Join us today for the Saturday Night Special where we talk about the new "normal" and what we can do to make it better...

There is a way we can still build relationship and do business even in the "new normal".

In tonight’s Saturday Night Special, I talk with you about whether virtual is here to stay.  I also talk about the opportunities and challenges that arrive in the virtual world.  I also share with you some tips no what you can do to make it better.

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00:00:00 Welcome to tonight's Saturday night, special episode 60. Hey, I'm Matt ham, author of redefined rich, and I challenge you to live richly by listening to the inspired stewardship podcast with my friend, Scott Mader. It's being able to look at each other and recognize the common humanity within both of us. It's it's being able to look at another human being and see that they are divine creation and they are loved,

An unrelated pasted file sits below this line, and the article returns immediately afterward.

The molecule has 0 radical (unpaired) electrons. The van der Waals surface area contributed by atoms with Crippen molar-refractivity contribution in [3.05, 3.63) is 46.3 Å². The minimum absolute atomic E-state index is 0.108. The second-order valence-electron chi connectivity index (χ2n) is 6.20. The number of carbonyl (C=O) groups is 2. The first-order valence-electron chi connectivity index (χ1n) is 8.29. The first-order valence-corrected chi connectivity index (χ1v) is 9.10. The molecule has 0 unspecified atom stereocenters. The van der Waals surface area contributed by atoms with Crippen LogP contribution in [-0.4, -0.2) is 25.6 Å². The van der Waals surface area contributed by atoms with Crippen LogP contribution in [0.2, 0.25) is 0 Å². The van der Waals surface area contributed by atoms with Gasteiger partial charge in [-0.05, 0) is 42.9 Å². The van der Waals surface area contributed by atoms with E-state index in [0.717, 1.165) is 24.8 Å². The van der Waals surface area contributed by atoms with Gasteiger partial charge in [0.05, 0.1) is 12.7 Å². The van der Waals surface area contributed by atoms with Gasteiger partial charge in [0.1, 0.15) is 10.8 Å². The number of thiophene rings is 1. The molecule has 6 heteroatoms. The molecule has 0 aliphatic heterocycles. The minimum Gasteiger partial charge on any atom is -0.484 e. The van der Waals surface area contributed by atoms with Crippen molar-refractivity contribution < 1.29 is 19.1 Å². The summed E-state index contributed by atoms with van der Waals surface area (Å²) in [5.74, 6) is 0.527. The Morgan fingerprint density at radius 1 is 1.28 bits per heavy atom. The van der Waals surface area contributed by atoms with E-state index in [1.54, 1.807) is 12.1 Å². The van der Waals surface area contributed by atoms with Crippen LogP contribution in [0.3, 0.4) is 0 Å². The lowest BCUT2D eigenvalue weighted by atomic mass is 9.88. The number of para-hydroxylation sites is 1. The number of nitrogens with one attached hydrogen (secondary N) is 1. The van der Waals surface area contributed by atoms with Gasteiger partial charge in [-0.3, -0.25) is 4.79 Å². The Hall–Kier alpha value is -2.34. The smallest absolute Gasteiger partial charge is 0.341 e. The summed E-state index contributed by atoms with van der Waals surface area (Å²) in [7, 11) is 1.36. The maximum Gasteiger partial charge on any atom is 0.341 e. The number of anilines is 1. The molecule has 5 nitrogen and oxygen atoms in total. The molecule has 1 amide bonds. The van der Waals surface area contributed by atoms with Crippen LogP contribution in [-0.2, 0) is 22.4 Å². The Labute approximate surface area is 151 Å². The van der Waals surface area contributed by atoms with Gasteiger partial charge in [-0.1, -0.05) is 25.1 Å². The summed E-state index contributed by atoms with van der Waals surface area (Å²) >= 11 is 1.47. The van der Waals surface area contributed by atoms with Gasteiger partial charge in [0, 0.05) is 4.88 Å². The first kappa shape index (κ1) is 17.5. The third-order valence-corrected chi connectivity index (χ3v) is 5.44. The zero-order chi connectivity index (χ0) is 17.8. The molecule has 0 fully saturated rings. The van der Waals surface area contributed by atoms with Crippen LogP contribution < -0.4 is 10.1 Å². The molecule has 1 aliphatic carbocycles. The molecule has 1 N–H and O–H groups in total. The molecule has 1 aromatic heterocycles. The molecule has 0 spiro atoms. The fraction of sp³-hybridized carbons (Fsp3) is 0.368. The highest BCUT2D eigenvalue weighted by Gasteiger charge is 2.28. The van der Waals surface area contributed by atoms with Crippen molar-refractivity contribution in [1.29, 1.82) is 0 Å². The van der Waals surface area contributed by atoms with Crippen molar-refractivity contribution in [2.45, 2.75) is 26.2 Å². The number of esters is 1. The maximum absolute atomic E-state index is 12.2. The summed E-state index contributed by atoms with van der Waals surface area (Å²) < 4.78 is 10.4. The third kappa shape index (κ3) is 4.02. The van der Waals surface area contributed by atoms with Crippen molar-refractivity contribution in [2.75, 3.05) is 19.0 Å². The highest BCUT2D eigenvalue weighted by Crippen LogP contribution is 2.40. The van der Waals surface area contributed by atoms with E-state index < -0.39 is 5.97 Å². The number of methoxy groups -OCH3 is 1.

00:00:33 and that you are called to love them. It's being able to look at another person and think of ways that you can walk with them beside them and help them welcome. And thank you for joining us on the inspired stewardship podcast. If you truly desire to become the person who God wants you to be, then you must learn to use your time, your talent and your treasures for your true color.
00:01:00 In the inspired stewardship podcast. We'll learn to invest in yourself, invest in others and develop your influence so that you can impact The word In. Tonight's Saturday night special. I talk with you about whether virtual is here to stay. I also talk about the opportunities and challenges that can arrive with the virtual world. And I share with you some tips that no matter what you can do to make things better.